At a time when indigenous relations in New Zealand were poor, the Henry Family were outspoken in their views of indigenous rights and pioneered relations with several tribes in Maoridom. Sister Annie Henry MBE JP was the embodiment of the family's views in this regard. Originally a teacher, she graduated from Deaconess College in 1920 and devoted her life to the education and betterment of the Maori people as a missionary in the Urewera Ranges of New Zealand. She was a pioneer of indigenous issues, protected Maori from exploitation by other New Zealand settlers and had a strong belief in the benefits of education and health for Maori at a time when this was neglected by the Colonial Government. Several Maori became prominent ministers in the Presbyterian Church of New Zealand as a result of her work [from Dictionary of NZ] and the family dedicated a wing of the Whakatane Museum in her memory.

The Hon. Sir Trevor Henry was a justice in the Supreme Court of New Zealand and was also involved following his retirement in a number of public service roles including being Chairman of the War Pensions Review Board, a member of the New Zealand Parole Board and a member of the New Zealand Olympic Games Selection Committee of 1936.

The modern family[edit]

The Henry family have often been described as reserved and they continue to shun publicity. Following the hostile takeover of NZFP, the family have largely retreated from the public business community and have maintained an even lower public profile. Much of their activities are now believed to be based in Australia, headquartered in Brisbane, but they still retain business interests in New Zealand and remain large land owners.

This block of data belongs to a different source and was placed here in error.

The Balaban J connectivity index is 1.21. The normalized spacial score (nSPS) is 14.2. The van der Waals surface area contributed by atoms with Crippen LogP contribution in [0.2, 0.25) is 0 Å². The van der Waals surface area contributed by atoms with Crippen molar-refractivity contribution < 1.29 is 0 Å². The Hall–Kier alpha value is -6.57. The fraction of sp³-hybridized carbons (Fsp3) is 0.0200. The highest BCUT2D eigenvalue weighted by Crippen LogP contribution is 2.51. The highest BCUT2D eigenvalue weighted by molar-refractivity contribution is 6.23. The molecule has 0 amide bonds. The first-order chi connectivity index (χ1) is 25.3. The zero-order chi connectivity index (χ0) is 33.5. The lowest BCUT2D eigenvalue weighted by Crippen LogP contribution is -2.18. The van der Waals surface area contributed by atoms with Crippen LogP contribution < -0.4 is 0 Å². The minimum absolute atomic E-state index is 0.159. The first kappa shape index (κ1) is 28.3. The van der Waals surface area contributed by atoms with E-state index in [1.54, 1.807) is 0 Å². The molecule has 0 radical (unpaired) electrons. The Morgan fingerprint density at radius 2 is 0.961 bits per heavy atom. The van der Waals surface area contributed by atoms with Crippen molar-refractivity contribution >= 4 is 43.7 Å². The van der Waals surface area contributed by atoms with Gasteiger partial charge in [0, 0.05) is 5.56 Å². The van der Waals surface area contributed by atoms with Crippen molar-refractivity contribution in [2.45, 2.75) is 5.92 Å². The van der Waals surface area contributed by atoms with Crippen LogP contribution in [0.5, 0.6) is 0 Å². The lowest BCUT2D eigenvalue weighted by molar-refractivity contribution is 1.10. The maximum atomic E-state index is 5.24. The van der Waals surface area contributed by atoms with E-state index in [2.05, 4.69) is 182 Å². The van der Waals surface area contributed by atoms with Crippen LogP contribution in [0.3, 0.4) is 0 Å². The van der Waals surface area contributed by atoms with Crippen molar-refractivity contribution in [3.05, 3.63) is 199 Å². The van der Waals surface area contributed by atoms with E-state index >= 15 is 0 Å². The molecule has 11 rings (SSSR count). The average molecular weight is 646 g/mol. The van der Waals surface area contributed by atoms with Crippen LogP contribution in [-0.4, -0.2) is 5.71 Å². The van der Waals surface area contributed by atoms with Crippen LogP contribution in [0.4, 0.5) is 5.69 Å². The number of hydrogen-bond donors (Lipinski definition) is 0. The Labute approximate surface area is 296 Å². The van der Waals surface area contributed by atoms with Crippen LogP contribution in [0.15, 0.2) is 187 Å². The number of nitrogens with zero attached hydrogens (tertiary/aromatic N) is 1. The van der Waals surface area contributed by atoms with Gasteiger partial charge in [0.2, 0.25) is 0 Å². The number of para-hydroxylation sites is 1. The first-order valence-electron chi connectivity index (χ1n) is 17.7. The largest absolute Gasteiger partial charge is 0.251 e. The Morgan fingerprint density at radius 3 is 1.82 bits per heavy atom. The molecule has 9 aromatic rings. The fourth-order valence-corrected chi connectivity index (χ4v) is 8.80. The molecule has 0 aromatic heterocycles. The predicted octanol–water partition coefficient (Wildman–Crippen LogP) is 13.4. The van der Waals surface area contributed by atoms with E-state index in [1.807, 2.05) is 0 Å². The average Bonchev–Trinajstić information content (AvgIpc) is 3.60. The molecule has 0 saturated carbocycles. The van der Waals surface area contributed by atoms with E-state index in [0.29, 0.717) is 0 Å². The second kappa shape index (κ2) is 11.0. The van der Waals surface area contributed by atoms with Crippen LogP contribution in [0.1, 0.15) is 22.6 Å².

The most public face of the family today is Brian Henry, but this public profile is limited to the large pro bono legal cases that his corporate legal practice handles. He was involved as legal counsel for Winston Peters in the Royal Commission of Inquiry into Taxation that was established in 1990 to hear allegations of widespread tax fraud in New Zealand during the 1980s, the so-called "Winebox Inquiry." Other prominent New Zealanders to be involved in this case include the merchant bankers Sir Michael Fay and David Richwhite (of the NZ investment bank Fay Richwhite). Other large pro bono legal cases undertaken include representing Susan Couch in suing the New Zealand Parole Board following the RSA murders, and representing Polynesian immigrants who lost their homes in controversial buyback financial schemes.

The family has also now established a capital management business, Goldman Henry Capital [1], which raises funds from the New Zealand investing public under prospectus to invest in various international investment vehicles.

Very little is known about the next generation of the family apart from biographical references and rare media mentions. In 1993 for instance, it was reported in newspapers and in Ian Wishart's book, the Paradise Conspiracy, that David Henry Jr., Brian Henry's son, was the subject of a failed kidnap attempt from the King's School).

Notable Family Members[edit]

References[edit]